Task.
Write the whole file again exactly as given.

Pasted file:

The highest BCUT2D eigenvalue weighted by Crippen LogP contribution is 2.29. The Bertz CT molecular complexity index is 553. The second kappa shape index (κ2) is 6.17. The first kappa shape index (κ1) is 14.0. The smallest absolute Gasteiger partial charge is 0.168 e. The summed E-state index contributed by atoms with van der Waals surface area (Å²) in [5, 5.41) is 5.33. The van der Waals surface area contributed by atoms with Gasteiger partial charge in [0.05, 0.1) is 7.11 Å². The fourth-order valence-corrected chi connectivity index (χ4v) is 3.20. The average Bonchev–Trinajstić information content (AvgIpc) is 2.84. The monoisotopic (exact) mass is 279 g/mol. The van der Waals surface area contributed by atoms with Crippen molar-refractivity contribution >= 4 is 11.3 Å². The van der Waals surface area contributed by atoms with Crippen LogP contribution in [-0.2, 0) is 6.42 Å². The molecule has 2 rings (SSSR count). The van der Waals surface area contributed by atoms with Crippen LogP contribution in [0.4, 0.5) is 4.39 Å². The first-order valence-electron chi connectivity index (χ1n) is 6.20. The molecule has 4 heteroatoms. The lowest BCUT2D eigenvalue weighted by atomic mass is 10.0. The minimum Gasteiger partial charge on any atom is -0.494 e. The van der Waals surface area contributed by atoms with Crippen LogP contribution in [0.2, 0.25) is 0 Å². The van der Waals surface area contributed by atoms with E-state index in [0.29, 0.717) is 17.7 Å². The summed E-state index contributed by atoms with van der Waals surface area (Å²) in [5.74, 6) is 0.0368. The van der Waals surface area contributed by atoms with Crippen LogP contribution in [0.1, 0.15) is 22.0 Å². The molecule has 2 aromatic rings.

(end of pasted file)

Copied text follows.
The highest BCUT2D eigenvalue weighted by Crippen LogP contribution is 2.29. The Bertz CT molecular complexity index is 553. The second kappa shape index (κ2) is 6.17. The first kappa shape index (κ1) is 14.0. The smallest absolute Gasteiger partial charge is 0.168 e. The summed E-state index contributed by atoms with van der Waals surface area (Å²) in [5, 5.41) is 5.33. The van der Waals surface area contributed by atoms with Gasteiger partial charge in [0.05, 0.1) is 7.11 Å². The fourth-order valence-corrected chi connectivity index (χ4v) is 3.20. The average Bonchev–Trinajstić information content (AvgIpc) is 2.84. The monoisotopic (exact) mass is 279 g/mol. The van der Waals surface area contributed by atoms with Crippen molar-refractivity contribution >= 4 is 11.3 Å². The van der Waals surface area contributed by atoms with Crippen LogP contribution in [-0.2, 0) is 6.42 Å². The molecule has 2 rings (SSSR count). The van der Waals surface area contributed by atoms with Crippen LogP contribution in [0.4, 0.5) is 4.39 Å². The first-order valence-electron chi connectivity index (χ1n) is 6.20. The molecule has 4 heteroatoms. The lowest BCUT2D eigenvalue weighted by atomic mass is 10.0. The minimum Gasteiger partial charge on any atom is -0.494 e. The van der Waals surface area contributed by atoms with Crippen LogP contribution in [0.2, 0.25) is 0 Å². The van der Waals surface area contributed by atoms with E-state index in [0.29, 0.717) is 17.7 Å². The summed E-state index contributed by atoms with van der Waals surface area (Å²) in [5.74, 6) is 0.0368. The van der Waals surface area contributed by atoms with Crippen LogP contribution in [0.1, 0.15) is 22.0 Å². The molecule has 2 aromatic rings.